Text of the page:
I think we are in the same situation here as the U.S. patent office--which kept getting patent applications for "perpetual-motion machines". Everyone who understands the first two laws of thermodynamics (roughly speaking: "you can't win" and "you can't break even") knows that you cannot draw unlimited energy out of a closed system.
Yet the patent office kept getting all these applications because would-be geniuses continued to believe that they had outsmarted nature.
Similarly, we may never run into a shortage of "sharp" people who have devised a perfect plan to escape the laws of commodity production and exchange--while proposing--an economy based on commodity production and exchange.
The patent office, getting fed-up with this (and grasping that some people have greater respect for laws made by man than the laws of nature) finally instituted a new regulation: perpetual-motion machines, on the authority vested by the U.S. Congress, are, by law, no longer patentable.
Central Planning
There is a great deal of mythology about central planning and its relationship to communism or the transition period. Some small part of this mythology may be based on a remark by Engels in "Anti-Duhring" that is frequently misunderstood (I will get into this in just a bit). But I believe that the bulk of this mythology came up in the 1930's. At that time, history witnessed the stagnation of free-market capitalism (in the midst of the Depression) side by side with the rapid development and industrialization of the "workers' state", under Stalin, which utilized "central planning".
From the ideological war between capitalism and "communism" of this period--was born the absurd notion that the alternative to an economy guided by the "invisible hand" of the marketplace--must necessarily be an economy guided by a group of all-powerful central planners.
I will not try to define here what is or is not "genuine" central planning. I regard this as somewhat akin to the search for the "genuine" pot of gold at the end of the rainbow. The problem with all forms of planning that involve a supreme central arbitrator--comes down to an information bottleneck. The center cannot possibly get and analyse all the information required to compare the outcomes of all the different possible decisions which must be made. As such, it is inevitable that all such forms break down in practice into something more closely resembling feudalism than free-market capitalism. The center inevitably must partition responsibility for various sectors to different departments--which from that point on are engaged in fierce turf wars (ie: competition and rivalry to cheat and take advantage of one another and outscore each other by manipulating whatever artificial system is inevitably used to measure their performance).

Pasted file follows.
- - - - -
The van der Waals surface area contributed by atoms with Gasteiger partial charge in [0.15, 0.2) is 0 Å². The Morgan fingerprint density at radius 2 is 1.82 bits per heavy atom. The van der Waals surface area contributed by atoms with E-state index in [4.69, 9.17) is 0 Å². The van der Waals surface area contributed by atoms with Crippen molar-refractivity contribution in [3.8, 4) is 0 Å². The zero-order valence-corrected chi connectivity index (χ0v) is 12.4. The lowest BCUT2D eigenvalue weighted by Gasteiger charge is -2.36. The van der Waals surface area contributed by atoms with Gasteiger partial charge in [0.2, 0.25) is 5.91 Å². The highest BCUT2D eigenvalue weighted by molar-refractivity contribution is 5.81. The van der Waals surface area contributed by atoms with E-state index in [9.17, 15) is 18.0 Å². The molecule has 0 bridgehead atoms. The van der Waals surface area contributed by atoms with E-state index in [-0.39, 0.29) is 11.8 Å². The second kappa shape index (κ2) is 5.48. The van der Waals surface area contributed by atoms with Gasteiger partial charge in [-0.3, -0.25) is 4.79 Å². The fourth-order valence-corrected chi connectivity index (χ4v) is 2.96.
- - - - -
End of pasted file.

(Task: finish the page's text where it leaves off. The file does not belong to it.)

Such methods may work fine in simple or primitive economies in which technology can be imported from abroad--but reveal their weaknesses as the economy grows more complex.
This does not mean that various kinds and degrees of planning, or even various shades of central planning, will not play a useful (or even necessary) role in one or another aspect of the functioning of the economy during the transition period. This should be no great suprise. Even "free market" capitalism uses a degree of central planning (ie: central banks such as the "fed" in the U.S.) to regulate and influence credit markets.
What must, however, be most emphatically rejected--is the idea that all-powerful central planners are somehow necessary to run an advanced economy without markets.
Communist society will certainly utilize planning--but not in the sense of there being a single all-powerful center. Rather--there would be many centers. These centers would both coordinate their activity and, simultaneously, compete against one another for the support of alternate views on how best to serve the needs of the masses. Such forms of planning, in which the planning authority is distributed to many centers (without a single center necessarily having overall authority), are not usually refered to as "central planning".
2b. Engels on the merger
of the "Between" with the "Within"
In a very interesting passage in Anti-Duhring (about a third of the way thru Section II "Theoretical" of Part III "Socialism"), Engels discusses the inevitable merger between the forms of organization within a factory and the forms of organzation between factories. Just as the planets, left to themselves, will inevitably spiral into the sun, Engels notes, so also will these two forms of organization merge. Eventually, notes Engels, the entire economy would function as efficiently as a single factory--and this would allow the creation of sufficient wealth--that no one would ever again have to struggle merely to survive.